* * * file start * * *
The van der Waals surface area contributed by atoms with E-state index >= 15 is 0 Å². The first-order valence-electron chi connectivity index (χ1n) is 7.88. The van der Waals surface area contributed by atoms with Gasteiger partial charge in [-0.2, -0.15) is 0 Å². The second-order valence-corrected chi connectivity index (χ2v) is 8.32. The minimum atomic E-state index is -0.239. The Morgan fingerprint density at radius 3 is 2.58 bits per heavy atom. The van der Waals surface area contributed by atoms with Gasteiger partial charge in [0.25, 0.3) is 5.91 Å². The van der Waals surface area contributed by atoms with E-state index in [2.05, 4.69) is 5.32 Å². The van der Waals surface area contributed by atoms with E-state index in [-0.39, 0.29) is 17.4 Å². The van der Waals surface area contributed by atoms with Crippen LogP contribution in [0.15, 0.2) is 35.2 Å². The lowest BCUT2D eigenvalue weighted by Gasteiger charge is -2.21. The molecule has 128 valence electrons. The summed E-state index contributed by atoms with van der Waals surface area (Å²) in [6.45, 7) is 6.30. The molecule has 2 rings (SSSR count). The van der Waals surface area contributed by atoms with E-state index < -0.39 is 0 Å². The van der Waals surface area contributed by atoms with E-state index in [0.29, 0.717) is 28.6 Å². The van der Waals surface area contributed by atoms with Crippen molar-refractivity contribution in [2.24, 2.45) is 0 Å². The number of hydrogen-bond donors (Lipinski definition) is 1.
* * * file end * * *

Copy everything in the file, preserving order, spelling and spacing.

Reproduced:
The van der Waals surface area contributed by atoms with E-state index >= 15 is 0 Å². The first-order valence-electron chi connectivity index (χ1n) is 7.88. The van der Waals surface area contributed by atoms with Gasteiger partial charge in [-0.2, -0.15) is 0 Å². The second-order valence-corrected chi connectivity index (χ2v) is 8.32. The minimum atomic E-state index is -0.239. The Morgan fingerprint density at radius 3 is 2.58 bits per heavy atom. The van der Waals surface area contributed by atoms with Gasteiger partial charge in [0.25, 0.3) is 5.91 Å². The van der Waals surface area contributed by atoms with E-state index in [2.05, 4.69) is 5.32 Å². The van der Waals surface area contributed by atoms with E-state index in [-0.39, 0.29) is 17.4 Å². The van der Waals surface area contributed by atoms with Crippen LogP contribution in [0.15, 0.2) is 35.2 Å². The lowest BCUT2D eigenvalue weighted by Gasteiger charge is -2.21. The molecule has 128 valence electrons. The summed E-state index contributed by atoms with van der Waals surface area (Å²) in [6.45, 7) is 6.30. The molecule has 2 rings (SSSR count). The van der Waals surface area contributed by atoms with E-state index < -0.39 is 0 Å². The van der Waals surface area contributed by atoms with E-state index in [0.29, 0.717) is 28.6 Å². The van der Waals surface area contributed by atoms with Crippen molar-refractivity contribution in [2.24, 2.45) is 0 Å². The number of hydrogen-bond donors (Lipinski definition) is 1.